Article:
Confident that these seeds would bear excellent fruit, Sai’Li enjoyed the rest of her tea, chatting idly about trade, politics, and fashion.  This particular Blossom House would soon be under new management.  Management that would be most certainly be friendly to her and the criminal empire she was planning on constructing.

Shirasiau Sai’Li – Part 2

Sai’Li tried to weigh her options.  On one hand, she was being evicted from the soft and wonderfully enticing life in the Blossom Houses but it would also free her from the rigors of her training and allow her to use the other talents she had been so carefully cultivating.  They had grown like one of the bonsai trees she had been tending for decades, the power they contained having been distilled into absolute perfection.

“I can create my own empire.”  She whispered to her reflection, “Father has honored me with this chance to prove myself.”

The mirrors she kept in her room to remind herself of her own existence.  Of her own mortality.  Of the fact that she was not precisely mortal, but much more so than her honored father.  His vampiric nature had given her unnatural gifts, and unnatural weaknesses.  She would find a way around it though, she must if she was to make her way in the world.

Perhaps that was her father’s goal.  Perhaps he wished her to overcome her weaknesses and establish herself in a position he could respect.  Of course it was much more likely that he merely wanted to weed out the weak.   That was likely why her sisters had been overlooked for this position.

Lian’Tiu was a full blood vampire, gleefully feasting upon the blood of the cattle and expanding the Family’s influence in any number of remarkable ways.  Rian’Zah was a half-blood like herself, but she had not been consigned to The Blossom Houses.  Of course Rian’Zah hadn’t taken well to the embrace of the mortals.  After the first two clients ended up horribly dead, her dear father had decided against such an assignment.

Sai’Li was the only one of his daughters who had been able to endure and eventually come to crave such contact.  Unlike her sisters, she had found the touch of mortals to be more than enticing.  It had become like a drug, the warmth their bodies could give bringing her back to the dancing, the shows and the seduction time after time.  And she was good at it.

Over the decades, her skill in the Houses had brought many secrets to her Family and well had she been rewarded for it.  But now she had begun to feel restless.  After a century of such work, Sai’Li had begun wishing for more.  The outside world was calling and now she had a chance to answer that call.

“Sha.  I require the Obi with the breaking wave.  Ling.  The Kimono with the ravens.”  She smiled, and for the first time her maidservants saw that smile spread to her eyes.  It was terrifying.  She moved behind her dressing screen and opened her top left bureau drawer.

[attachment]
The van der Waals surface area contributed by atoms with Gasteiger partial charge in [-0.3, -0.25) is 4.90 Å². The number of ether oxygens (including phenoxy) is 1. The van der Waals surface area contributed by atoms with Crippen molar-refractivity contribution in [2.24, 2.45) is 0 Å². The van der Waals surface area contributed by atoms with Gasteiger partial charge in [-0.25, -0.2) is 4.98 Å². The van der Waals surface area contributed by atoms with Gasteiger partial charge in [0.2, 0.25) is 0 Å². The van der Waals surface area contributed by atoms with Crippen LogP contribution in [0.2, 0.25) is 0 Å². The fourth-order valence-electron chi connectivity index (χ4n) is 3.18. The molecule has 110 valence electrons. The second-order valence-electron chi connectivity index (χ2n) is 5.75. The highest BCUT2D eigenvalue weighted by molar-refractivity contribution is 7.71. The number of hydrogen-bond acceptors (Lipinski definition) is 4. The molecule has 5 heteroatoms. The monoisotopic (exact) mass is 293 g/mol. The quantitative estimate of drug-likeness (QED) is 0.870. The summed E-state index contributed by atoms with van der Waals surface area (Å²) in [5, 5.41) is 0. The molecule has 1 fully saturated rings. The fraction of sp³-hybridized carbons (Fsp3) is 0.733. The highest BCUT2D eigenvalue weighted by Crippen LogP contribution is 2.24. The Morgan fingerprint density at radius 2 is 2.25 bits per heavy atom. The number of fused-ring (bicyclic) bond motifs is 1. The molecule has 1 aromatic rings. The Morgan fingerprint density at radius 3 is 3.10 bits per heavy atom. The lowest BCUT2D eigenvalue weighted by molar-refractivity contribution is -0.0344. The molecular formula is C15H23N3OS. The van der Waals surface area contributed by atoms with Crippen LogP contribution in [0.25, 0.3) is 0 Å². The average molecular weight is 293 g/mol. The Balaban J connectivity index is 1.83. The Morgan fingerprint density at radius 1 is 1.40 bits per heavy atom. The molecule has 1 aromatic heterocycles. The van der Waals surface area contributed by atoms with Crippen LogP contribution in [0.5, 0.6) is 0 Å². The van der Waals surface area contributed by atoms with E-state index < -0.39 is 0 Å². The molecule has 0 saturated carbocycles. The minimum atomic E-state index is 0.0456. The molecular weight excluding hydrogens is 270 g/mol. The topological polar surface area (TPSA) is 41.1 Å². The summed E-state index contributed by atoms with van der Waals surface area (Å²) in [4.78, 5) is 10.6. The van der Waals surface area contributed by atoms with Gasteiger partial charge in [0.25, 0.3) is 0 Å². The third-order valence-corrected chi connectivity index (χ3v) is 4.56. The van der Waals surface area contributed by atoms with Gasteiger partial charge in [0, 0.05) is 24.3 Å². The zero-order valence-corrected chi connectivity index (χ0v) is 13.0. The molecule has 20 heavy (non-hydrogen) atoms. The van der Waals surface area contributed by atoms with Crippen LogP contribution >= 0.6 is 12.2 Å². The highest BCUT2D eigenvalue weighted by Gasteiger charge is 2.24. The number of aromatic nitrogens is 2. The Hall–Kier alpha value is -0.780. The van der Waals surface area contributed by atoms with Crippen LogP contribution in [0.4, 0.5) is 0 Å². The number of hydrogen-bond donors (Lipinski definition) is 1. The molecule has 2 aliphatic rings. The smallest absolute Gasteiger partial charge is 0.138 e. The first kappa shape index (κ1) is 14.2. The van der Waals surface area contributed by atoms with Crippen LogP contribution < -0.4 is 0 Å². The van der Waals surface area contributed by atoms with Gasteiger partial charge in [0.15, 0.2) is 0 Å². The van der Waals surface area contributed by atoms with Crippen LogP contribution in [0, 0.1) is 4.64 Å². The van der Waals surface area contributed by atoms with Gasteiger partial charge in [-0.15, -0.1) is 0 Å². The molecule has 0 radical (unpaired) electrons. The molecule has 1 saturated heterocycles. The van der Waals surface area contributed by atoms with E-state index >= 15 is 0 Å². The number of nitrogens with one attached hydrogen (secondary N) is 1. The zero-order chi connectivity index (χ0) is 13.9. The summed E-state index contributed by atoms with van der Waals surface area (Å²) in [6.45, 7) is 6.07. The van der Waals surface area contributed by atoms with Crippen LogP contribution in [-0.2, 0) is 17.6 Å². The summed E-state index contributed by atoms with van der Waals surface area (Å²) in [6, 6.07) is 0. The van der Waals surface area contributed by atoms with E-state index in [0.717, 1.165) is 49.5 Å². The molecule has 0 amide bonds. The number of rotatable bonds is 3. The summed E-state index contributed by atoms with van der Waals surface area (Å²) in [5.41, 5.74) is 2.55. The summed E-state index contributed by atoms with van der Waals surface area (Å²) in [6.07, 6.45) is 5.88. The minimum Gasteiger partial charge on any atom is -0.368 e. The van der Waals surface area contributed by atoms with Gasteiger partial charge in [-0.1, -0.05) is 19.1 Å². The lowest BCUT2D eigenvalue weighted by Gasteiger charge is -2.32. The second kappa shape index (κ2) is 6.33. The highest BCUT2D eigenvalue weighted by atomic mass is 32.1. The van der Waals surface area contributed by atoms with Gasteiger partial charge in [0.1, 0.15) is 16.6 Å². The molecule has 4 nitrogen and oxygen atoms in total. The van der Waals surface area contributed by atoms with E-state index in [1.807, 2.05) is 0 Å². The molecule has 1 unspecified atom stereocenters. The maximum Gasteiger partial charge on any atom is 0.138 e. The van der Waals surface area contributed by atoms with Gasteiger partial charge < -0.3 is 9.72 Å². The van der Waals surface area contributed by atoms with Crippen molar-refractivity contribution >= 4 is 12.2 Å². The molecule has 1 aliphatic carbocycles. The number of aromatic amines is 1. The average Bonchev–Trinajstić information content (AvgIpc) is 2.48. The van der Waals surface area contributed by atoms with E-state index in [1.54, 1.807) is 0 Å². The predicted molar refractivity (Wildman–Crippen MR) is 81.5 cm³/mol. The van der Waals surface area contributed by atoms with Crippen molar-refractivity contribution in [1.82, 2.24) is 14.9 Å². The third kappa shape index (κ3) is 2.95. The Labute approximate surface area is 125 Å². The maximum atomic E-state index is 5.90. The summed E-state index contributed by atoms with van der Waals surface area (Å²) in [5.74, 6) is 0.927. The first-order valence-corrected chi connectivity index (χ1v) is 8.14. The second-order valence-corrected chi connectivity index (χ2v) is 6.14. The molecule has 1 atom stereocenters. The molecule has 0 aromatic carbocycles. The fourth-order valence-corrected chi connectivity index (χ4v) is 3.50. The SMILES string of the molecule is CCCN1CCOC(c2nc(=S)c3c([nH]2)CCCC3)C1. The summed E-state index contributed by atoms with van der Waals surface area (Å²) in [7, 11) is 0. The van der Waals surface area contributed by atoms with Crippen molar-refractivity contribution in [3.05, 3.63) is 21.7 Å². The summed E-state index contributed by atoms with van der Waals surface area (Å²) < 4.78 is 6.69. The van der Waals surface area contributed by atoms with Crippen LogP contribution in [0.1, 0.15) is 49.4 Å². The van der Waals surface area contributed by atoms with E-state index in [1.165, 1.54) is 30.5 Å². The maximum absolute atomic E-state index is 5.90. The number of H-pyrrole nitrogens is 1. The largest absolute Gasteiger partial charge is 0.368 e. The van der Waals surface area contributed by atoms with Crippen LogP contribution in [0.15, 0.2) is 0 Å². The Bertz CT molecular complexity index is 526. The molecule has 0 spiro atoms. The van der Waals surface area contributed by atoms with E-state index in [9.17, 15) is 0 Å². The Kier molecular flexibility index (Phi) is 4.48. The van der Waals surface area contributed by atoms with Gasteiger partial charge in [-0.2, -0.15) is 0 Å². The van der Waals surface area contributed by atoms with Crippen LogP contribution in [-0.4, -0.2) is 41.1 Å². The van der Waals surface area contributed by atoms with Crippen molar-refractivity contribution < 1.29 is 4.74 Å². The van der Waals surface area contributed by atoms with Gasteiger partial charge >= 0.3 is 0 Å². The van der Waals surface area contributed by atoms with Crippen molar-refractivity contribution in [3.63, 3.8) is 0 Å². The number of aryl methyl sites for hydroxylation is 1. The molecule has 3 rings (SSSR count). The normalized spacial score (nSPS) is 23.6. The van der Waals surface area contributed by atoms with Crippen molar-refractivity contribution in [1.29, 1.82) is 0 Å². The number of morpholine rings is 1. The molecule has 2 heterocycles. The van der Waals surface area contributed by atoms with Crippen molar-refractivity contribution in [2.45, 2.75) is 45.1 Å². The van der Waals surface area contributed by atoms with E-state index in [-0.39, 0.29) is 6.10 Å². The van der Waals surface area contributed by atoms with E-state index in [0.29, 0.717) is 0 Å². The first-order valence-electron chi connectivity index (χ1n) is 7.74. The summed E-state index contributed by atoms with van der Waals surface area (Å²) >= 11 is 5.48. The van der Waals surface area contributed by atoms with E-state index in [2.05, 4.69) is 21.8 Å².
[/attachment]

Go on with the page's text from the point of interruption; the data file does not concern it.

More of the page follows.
“Pardon Lady, but your Honored Father has given you a gift.  It was his wish that you receive it upon returning to your chambers.”  Sha bowed low, holding a box wrapped with a silk ribbon forward.

Sai’Li took the package and found a pair of shimmering and nearly transparent kimono sleeves.  A note written in her father’s delicate and precise Kanji read ‘So that my Third Daughter may never be without the proper attire.’  She ran a hand over them and felt the thrill of magic running through them, begging to be attuned to her body.

Shivering, she drew on the sleeves and found that with an effort of will she could clothe herself in garb of her choosing.  The fabric whispered up over her body, forming into a perfectly fitting Kimono in pure white with an intricately embroidered pattern of ravens taking flight from a grove of blooming Sakura trees.  The Obi was an elegant grey and embroidered with her favorite traditional Great Wave pattern.

“Oh.”  She said softly, even that small of an expression being almost as outrageous as a shout.  For some this gift might seem frivolous, but for her it was beyond perfect.  Beneath the cloth was another piece of parchment and a small silk pouch.  ‘To ensure that my Third Daughter will complete her mission and honor her house in spite of mishap.’

Inside was a delicate bit of bone as thin as her finger and carved with swirling patterns.  It was a wand that she could use to restore what passed for her life force.  As she was not a full vampire, injuries to her person could not be restored by feasting on the blood of the masses, but the divine light of healing magic burned her flesh even as it burned the true undead.  Snapping open her fan, she quickly covered her face as she was unable to keep the broad smile from it.  This was proof positive that her honored Father wished her to succeed.

“Sha.  Ling.  You have served me with honor and dedication.”  She said from behind her fan, “I release you from your bondage of servitude with a gift of one thousand pieces of silver which I have placed in the top left drawer of my bureau.  Upon my honor, you are free to leave and make lives for yourselves.  Take back your names and depart this night with my blessing.  I fear I must begin learning to survive without attendants.”